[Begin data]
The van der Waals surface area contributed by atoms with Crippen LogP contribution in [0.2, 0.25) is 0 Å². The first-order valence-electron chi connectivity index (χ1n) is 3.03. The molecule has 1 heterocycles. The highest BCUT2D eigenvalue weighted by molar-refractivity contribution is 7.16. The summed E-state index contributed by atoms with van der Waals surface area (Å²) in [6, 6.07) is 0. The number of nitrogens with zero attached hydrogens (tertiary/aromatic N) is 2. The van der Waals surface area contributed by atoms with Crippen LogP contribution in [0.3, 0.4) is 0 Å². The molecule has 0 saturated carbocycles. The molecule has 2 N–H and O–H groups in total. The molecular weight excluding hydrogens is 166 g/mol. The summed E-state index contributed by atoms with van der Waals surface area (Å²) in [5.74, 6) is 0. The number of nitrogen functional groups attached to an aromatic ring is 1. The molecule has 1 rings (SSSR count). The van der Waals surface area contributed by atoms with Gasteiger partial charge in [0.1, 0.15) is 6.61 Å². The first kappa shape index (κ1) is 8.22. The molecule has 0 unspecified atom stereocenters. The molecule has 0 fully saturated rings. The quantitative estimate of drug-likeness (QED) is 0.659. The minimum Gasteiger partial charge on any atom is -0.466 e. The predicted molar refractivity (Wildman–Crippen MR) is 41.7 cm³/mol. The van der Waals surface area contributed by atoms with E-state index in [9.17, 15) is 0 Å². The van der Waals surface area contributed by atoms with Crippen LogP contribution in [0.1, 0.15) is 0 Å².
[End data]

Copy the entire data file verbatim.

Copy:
The van der Waals surface area contributed by atoms with Crippen LogP contribution in [0.2, 0.25) is 0 Å². The first-order valence-electron chi connectivity index (χ1n) is 3.03. The molecule has 1 heterocycles. The highest BCUT2D eigenvalue weighted by molar-refractivity contribution is 7.16. The summed E-state index contributed by atoms with van der Waals surface area (Å²) in [6, 6.07) is 0. The number of nitrogens with zero attached hydrogens (tertiary/aromatic N) is 2. The van der Waals surface area contributed by atoms with Crippen LogP contribution in [0.3, 0.4) is 0 Å². The molecule has 0 saturated carbocycles. The molecule has 2 N–H and O–H groups in total. The molecular weight excluding hydrogens is 166 g/mol. The summed E-state index contributed by atoms with van der Waals surface area (Å²) in [5.74, 6) is 0. The number of nitrogen functional groups attached to an aromatic ring is 1. The molecule has 1 rings (SSSR count). The van der Waals surface area contributed by atoms with Gasteiger partial charge in [0.1, 0.15) is 6.61 Å². The first kappa shape index (κ1) is 8.22. The molecule has 0 unspecified atom stereocenters. The molecule has 0 fully saturated rings. The quantitative estimate of drug-likeness (QED) is 0.659. The minimum Gasteiger partial charge on any atom is -0.466 e. The predicted molar refractivity (Wildman–Crippen MR) is 41.7 cm³/mol. The van der Waals surface area contributed by atoms with E-state index in [9.17, 15) is 0 Å². The van der Waals surface area contributed by atoms with Crippen LogP contribution in [0.1, 0.15) is 0 Å².